Skip to main content
Message Font: Serif | Sans-Serif
 
No. of Recommendations: 24
So the ownership interest net of buybacks and the Berkshire sales during that time has increased by 0.14%

Doesn't sound like that much.
But, as Apple's market cap is currently about $2.31 trillion, the 0.14% difference is $3.34 billion.

That's not the value (or price) that Berkshire has gained due to Apple's buybacks, but it's the size of error you'd get using an incorrect Apple share count.

If Apple really wants to buy Apple shares, they should buy them as cheaply as possible. Pick the time and method that best meets that goal.
Near as I can figure, the best way at the moment would be to buy Berkshire stock.
Two years ago at end 2018, one Berkshire share cost 5.18 Apple shares. Now it only costs 1.68 Apple shares.
Sure, they'd get a lot of other business interests along with their shares, but they probably wouldn't lose money on that stuff.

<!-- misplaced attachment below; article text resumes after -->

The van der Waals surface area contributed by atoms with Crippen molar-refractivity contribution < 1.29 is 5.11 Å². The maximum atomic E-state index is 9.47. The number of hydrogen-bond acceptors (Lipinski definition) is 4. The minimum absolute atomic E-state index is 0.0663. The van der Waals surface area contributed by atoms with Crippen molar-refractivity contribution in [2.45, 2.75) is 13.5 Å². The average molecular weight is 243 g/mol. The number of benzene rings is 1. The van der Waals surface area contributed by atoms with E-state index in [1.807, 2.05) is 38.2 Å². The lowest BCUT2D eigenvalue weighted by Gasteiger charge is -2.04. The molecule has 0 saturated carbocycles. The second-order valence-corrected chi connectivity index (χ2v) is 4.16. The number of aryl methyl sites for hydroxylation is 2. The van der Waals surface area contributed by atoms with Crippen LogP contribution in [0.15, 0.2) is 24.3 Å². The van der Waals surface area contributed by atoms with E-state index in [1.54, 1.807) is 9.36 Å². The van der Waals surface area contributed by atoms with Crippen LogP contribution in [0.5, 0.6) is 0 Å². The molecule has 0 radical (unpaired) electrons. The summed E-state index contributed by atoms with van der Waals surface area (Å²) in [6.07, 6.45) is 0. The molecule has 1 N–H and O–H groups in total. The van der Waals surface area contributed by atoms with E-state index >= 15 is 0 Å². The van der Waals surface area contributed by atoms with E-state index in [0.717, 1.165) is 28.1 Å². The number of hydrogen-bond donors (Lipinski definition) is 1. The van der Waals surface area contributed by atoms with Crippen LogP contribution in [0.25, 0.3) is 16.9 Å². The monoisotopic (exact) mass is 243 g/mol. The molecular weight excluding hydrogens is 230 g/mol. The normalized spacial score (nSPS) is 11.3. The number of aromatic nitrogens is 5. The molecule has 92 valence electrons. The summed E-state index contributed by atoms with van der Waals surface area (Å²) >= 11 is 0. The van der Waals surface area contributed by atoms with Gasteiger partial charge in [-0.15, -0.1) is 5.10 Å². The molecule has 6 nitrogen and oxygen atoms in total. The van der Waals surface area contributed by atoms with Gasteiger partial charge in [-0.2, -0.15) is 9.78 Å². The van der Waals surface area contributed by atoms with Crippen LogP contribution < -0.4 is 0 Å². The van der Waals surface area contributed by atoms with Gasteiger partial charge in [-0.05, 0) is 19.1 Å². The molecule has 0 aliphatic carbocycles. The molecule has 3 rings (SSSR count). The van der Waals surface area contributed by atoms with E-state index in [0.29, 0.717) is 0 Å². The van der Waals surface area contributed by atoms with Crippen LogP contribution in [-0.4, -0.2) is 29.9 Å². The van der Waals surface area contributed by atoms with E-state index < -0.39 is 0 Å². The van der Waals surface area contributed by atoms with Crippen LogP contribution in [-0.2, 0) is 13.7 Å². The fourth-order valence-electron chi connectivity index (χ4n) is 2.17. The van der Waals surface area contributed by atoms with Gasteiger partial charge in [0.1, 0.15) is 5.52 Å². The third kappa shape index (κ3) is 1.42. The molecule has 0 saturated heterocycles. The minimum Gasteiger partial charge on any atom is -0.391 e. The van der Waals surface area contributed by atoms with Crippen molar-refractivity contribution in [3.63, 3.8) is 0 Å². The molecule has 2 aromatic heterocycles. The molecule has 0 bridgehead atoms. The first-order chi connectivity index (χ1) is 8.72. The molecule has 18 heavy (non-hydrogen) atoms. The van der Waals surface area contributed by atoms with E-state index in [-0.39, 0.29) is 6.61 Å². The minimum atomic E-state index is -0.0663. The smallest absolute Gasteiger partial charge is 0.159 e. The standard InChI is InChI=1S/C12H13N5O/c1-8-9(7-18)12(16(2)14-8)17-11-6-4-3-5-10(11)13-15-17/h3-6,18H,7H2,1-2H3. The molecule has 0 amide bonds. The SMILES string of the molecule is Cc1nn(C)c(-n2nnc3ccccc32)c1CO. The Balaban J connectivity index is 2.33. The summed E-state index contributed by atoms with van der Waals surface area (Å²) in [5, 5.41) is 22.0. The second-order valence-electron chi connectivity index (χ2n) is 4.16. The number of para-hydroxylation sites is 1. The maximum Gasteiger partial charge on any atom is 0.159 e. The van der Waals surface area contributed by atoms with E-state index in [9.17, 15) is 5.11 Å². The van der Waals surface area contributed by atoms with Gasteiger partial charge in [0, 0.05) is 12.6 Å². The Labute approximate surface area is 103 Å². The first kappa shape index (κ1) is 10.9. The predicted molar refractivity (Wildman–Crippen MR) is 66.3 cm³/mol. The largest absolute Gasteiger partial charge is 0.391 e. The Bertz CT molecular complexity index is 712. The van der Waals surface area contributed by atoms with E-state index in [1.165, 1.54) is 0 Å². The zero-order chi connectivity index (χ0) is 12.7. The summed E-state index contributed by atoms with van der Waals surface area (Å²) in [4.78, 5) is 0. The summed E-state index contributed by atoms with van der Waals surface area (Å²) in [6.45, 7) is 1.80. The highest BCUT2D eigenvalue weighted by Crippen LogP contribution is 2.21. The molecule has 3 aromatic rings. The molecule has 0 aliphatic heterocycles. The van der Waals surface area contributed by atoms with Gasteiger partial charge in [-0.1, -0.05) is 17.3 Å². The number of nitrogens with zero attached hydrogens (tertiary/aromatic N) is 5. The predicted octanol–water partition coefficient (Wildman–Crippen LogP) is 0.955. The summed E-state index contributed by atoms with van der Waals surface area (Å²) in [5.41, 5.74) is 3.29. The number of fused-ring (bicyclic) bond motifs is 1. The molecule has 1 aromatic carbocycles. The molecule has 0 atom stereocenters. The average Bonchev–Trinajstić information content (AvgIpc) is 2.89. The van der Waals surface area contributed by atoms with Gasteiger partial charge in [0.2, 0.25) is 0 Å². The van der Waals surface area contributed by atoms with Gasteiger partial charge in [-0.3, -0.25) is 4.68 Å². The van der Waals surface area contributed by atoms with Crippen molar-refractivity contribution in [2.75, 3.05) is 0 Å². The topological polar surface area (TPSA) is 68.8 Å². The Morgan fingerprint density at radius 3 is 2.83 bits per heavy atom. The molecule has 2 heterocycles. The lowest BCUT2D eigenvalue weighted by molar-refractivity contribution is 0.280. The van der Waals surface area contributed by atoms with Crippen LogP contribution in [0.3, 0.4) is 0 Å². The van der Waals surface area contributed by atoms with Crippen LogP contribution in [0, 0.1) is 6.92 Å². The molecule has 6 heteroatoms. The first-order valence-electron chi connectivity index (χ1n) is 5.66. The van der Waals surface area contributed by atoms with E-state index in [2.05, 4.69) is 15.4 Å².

I wonder what the Berkshire to Apple price ratio will be in a couple of years...I wouldn't be surprised with 2.55
That's what you'd get with Berkshire up a moderate 15% and Apple trading at 22 times trailing earnings up 30%.

Jim
Print the post  

Announcements

What was Your Dumbest Investment?
Share it with us -- and learn from others' stories of flubs.
When Life Gives You Lemons
We all have had hardships and made poor decisions. The important thing is how we respond and grow. Read the story of a Fool who started from nothing, and looks to gain everything.
Contact Us
Contact Customer Service and other Fool departments here.
Work for Fools?
Winner of the Washingtonian great places to work, and Glassdoor #1 Company to Work For 2015! Have access to all of TMF's online and email products for FREE, and be paid for your contributions to TMF! Click the link and start your Fool career.